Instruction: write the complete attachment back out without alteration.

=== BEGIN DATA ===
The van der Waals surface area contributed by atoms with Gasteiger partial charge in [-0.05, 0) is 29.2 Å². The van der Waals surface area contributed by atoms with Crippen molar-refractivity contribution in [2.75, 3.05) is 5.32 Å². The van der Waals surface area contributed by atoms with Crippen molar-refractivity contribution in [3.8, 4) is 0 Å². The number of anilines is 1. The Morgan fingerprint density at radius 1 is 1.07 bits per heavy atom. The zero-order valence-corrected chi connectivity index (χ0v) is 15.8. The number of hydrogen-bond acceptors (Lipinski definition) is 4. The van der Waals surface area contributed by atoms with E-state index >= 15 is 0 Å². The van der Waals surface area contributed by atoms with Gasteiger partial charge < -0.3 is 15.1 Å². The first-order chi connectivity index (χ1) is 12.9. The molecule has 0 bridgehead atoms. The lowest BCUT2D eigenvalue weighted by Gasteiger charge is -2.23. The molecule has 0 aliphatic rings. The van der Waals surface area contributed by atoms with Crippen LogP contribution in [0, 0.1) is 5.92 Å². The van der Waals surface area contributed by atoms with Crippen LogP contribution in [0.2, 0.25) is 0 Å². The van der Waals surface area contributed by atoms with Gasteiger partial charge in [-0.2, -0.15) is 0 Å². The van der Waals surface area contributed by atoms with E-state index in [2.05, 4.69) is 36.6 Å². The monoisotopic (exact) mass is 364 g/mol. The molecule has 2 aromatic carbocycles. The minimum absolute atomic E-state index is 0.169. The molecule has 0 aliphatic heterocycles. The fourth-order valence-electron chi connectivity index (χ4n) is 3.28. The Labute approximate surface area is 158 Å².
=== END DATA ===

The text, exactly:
The van der Waals surface area contributed by atoms with Gasteiger partial charge in [-0.05, 0) is 29.2 Å². The van der Waals surface area contributed by atoms with Crippen molar-refractivity contribution in [2.75, 3.05) is 5.32 Å². The van der Waals surface area contributed by atoms with Crippen molar-refractivity contribution in [3.8, 4) is 0 Å². The number of anilines is 1. The Morgan fingerprint density at radius 1 is 1.07 bits per heavy atom. The zero-order valence-corrected chi connectivity index (χ0v) is 15.8. The number of hydrogen-bond acceptors (Lipinski definition) is 4. The van der Waals surface area contributed by atoms with E-state index >= 15 is 0 Å². The van der Waals surface area contributed by atoms with Gasteiger partial charge < -0.3 is 15.1 Å². The first-order chi connectivity index (χ1) is 12.9. The molecule has 0 bridgehead atoms. The lowest BCUT2D eigenvalue weighted by Gasteiger charge is -2.23. The molecule has 0 aliphatic rings. The van der Waals surface area contributed by atoms with Crippen LogP contribution in [0, 0.1) is 5.92 Å². The van der Waals surface area contributed by atoms with Crippen LogP contribution in [0.2, 0.25) is 0 Å². The van der Waals surface area contributed by atoms with Gasteiger partial charge in [-0.2, -0.15) is 0 Å². The van der Waals surface area contributed by atoms with E-state index in [2.05, 4.69) is 36.6 Å². The monoisotopic (exact) mass is 364 g/mol. The molecule has 2 aromatic carbocycles. The minimum absolute atomic E-state index is 0.169. The molecule has 0 aliphatic heterocycles. The fourth-order valence-electron chi connectivity index (χ4n) is 3.28. The Labute approximate surface area is 158 Å².